Pile of bank cards and wallet

Let your bank know you’re going overseas so you don’t end up with a cancelled card, and take photocopies of any important identity documents as well as your passport

 

While you’re overseas

 

Report a lost or stolen passport

You’re required by law to report the loss or theft of your passport, so this is the first thing you need to do. Call your country’s consulate or embassy to lodge a report. You’ll be asked for your passport number, which is why it’s important to have photocopies handy.

 

File a police report if your passport has been stolen

If your passport was stolen, you’ll usually need a police report in order to claim travel insurance. Procedures vary depending on which country you’re visiting. This can sometimes be a lengthy process, so weigh up your options. If your flight is imminent and you simply don’t have time to spend half a day applying for a police report, you could skip it and go straight to the embassy, but check with your insurance provider to determine your best course of action, as it is often recommended that you file a report with local police.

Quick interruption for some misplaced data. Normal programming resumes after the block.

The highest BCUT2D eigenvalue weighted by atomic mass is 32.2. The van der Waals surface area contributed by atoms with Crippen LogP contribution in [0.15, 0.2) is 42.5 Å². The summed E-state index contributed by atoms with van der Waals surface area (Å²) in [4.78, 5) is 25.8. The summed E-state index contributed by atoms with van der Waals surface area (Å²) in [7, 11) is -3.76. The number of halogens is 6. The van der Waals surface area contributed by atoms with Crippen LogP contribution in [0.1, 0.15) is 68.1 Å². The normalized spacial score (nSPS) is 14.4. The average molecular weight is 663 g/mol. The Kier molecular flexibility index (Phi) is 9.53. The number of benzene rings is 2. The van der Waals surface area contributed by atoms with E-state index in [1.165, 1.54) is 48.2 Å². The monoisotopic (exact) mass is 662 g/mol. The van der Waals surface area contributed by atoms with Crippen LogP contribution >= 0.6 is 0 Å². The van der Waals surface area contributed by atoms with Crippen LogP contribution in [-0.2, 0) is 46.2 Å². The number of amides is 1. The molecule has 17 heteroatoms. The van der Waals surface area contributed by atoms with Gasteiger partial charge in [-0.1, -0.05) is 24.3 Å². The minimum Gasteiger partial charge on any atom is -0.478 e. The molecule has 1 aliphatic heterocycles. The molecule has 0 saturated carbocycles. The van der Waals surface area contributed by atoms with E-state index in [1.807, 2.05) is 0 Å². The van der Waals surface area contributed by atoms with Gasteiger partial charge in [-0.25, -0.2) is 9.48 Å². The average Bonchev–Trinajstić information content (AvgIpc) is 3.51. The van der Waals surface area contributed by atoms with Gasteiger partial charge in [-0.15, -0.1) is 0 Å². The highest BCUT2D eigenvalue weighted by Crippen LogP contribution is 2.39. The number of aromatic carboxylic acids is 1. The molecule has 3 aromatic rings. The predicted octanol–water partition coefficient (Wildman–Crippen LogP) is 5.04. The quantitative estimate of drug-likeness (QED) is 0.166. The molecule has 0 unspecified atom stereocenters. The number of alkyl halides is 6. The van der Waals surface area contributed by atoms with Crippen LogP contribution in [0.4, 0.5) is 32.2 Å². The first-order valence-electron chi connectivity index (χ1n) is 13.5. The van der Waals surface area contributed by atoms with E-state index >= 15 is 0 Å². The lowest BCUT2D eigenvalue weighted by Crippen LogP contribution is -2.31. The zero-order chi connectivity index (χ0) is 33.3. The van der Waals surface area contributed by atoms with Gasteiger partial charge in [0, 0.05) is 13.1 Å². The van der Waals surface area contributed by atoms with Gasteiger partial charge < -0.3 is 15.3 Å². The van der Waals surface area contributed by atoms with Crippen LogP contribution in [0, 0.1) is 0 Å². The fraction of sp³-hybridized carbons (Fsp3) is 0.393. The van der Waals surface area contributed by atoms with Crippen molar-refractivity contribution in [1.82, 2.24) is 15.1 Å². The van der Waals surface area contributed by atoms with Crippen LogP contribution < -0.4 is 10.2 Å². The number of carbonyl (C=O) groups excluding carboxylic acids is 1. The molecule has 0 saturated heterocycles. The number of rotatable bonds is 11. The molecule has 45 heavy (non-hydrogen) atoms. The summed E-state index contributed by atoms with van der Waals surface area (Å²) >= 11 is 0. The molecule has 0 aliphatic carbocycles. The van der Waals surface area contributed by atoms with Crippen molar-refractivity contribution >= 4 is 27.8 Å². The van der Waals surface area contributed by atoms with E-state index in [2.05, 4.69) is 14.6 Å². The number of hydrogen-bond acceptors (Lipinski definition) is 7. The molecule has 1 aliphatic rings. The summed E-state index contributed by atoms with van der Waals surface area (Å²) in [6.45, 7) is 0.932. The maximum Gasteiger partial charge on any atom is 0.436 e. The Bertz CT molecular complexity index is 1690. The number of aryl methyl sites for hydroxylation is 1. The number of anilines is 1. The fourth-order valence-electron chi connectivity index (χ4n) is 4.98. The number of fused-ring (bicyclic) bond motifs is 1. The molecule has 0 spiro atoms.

Find your nearest embassy or consulate

As mentioned above, to obtain an emergency passport you’ll need to visit your country’s embassy or consulate in person. You’ll need to bring along some forms of identification, like a copy of your passport or driving licence. It depends which country you’re visiting as to how long the emergency passport application process will take, but it’s often possible to have an emergency passport issued within 24 hours.

 

Remember, most consulates and embassies are closed on weekends and holidays and will not be able to issue an emergency passport, unless they deem the situation necessary to issue one (and not because you have a flight that evening). This may mean that you need to adjust your travel plans accordingly if you lose a passport on a weekend, or can’t get to your embassy during the week. If you’ve been a victim of a crime, it’s important to let the consular officer you’re dealing with know.

 

Replace your visa

If you’re travelling on a visa, your country’s embassy or consulate cannot replace this for you. You will need to visit the embassy of the country you’re visiting and enquire about replacing an emergency exit visa. You will need your emergency passport for this, so it’s important to replace that first before trying to get an emergency visa.